FIG. 1 is a schematic block diagram of a portion of a telecommunication system with which the present invention may be advantageously employed. In FIG. 1, a plurality of ADSL (Asymmetric Digital Subscriber Line) lines 10 are provided to a multiplexer unit 12. Multiplexer unit 12 includes a plurality of ADSL units arranged to receive the plurality of ADSL lines 10 and an AFM (ADSL Feeder Multiplexer) unit 50. In order to simplify the illustration of FIG. 1, representative ADSL units are presented. Thus, a first group 14 of ADSL units, represented by a first ADSL unit 16 and a last ADSL unit 18, includes accommodations for coupling 32 ADSL lines. That is first ADSL unit 16 receives ADSL lines 311 through 314 of a first set of ADSL lines 31 among the plurality of ADSL lines 10. Last ADSL unit 18 receives lines 3129 (not shown in FIG. 1) through 3132 of first set 31 of ADSL lines. There are other ADSL units that handle ADSL lines 315 through 3128 (not shown in FIG. 1). ADSL units such as first ADSL unit 16, last ADSL unit 18 and other ADSL units (not shown in FIG. 1) may be configured to handle a greater or fewer number of ADSL lines than four each, if desired.

A second group 20 of ADSL units, represented by a first ADSL unit 22 and a last ADSL unit 24, includes accommodations for coupling an additional 32 ADSL lines. That is first ADSL unit 20 receives ADSL lines 411 through 414 of a second set of ADSL lines 41 among the plurality of ADSL lines 10. Last ADSL unit 24 receives lines 4129 (not shown in FIG. 1) through 4132 of second set 41 of ADSL lines. There are other ADSL units that handle ADSL lines 415 through 4128 (not shown in FIG. 1). ADSL units such as first ADSL unit 20, last ADSL unit 24 and other ADSL units (not shown in FIG. 1) may be configured to handle a greater or fewer number of ADSL lines than four each, if desired.

ADSL units 18, 16, 22, 24 (and associated ADSL units not shown in FIG. 1) are coupled with AFM (ADSL Feeder Multiplexer) unit 50. AFM unit 50 is arranged on a plurality of AFM Shelves, designated AFM Shelf 1, AFM Shelf 2, AFM Shelf 3, AFM Shelf n. AFM Shelf 1, AFM Shelf 2, AFM Shelf 3, AFM Shelf n are interconnected via couplings 52, 54, 56, 58 to facilitate routing communications among AFM Shelf 1, AFM Shelf 2, AFM Shelf 3, AFM Shelf n as necessary to accommodate communications received via the plurality of ADSL lines 10 for forwarding to an ATM (Asynchronous Transfer Mode) communication switch 104. Inter-shelf couplings 52, 54, 56, 58 represent the intershelf arrangements required that may be embodied in network-type coupling arrangements, parallel-type coupling arrangements, serial-type or “daisy chain” coupling arrangements or a combination of such coupling arrangements. Each ADSL 18, 16, 22, 24 (and associated ADSL units not shown in FIG. 1) is preferably configured for splitting communications received via an ADSL line into two basic components: a voice component and a data component.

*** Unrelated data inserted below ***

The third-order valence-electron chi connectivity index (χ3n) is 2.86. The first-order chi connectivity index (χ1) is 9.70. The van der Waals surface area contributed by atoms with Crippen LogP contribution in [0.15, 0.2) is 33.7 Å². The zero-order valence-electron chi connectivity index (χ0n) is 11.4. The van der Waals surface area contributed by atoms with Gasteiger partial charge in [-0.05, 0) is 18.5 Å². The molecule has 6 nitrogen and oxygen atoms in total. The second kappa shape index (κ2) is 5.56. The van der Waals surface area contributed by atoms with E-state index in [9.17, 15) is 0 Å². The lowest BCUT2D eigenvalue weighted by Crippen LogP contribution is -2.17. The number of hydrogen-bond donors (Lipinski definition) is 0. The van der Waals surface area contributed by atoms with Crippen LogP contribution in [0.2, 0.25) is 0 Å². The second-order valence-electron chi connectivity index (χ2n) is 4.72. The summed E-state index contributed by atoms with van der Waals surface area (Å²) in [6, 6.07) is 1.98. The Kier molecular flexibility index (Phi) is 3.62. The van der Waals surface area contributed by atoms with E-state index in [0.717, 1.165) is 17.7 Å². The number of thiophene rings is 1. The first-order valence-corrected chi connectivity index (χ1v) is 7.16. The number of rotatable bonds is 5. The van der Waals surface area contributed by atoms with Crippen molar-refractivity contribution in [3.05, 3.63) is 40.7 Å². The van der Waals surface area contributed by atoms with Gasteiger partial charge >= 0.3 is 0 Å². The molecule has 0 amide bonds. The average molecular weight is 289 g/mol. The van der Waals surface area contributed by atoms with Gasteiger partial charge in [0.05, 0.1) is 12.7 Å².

A communication received, for example, via ADSL line 3132 at a juncture 60 may be split into a voice component delivered to a juncture 62 and into a data component delivered to a juncture 64. The voice component is transferred from juncture 62 to a POTS (Plain Old Telephone System) unit 100. The data component is transferred from juncture 64 to AFM unit 50. A portion of the voice communication component received from juncture 62 by POTS unit 100 includes common data and control information that may be routed onward for facilitating routing and other features associated with the voice communications, as indicated by a routing arrow indicator 102. AFM unit 50 processes the data component received from juncture 64 and transfers the data component to an ATM (Asynchronous Transfer Mode) communications data switch 104 for further transfer to a communication network, such as a telecommunication network (not shown in FIG. 1).

A communication received via ADSL line 314 at a juncture 66 may be split into a voice component delivered to a juncture 68 and into a data component delivered to a juncture 70. The voice component is transferred from juncture 68 to POTS (Plain Old Telephone System) unit 100. The data component is transferred from juncture 70 to AFM unit 50. A portion of the voice communication component received from juncture 68 by POTS unit 100 includes common data and control information that may be routed onward for facilitating routing and other features associated with the voice communications, as indicated by routing arrow indicator 102. AFM unit 50 processes the data component received from juncture 70 and transfers the data component to ATM (Asynchronous Transfer Mode) communications data switch 104 for further transfer to a communication network, such as a telecommunication network (not shown in FIG. 1).

A communication received via ADSL line 311 at a juncture 72 may be split into a voice component delivered to a juncture 74 and into a data component delivered to a juncture 76. The voice component is transferred from juncture 74 to POTS (Plain Old Telephone System) unit 100. The data component is transferred from juncture 76 to AFM unit 50. A portion of the voice communication component received from juncture 74 by POTS unit 100 includes common data and control information that may be routed onward for facilitating routing and other features associated with the voice communications, as indicated by routing arrow indicator 102. AFM unit 50 processes the data component received from juncture 76 and transfers the data component to ATM (Asynchronous Transfer Mode) communications data switch 104 for further transfer to a communication network, such as a telecommunication network (not shown in FIG. 1).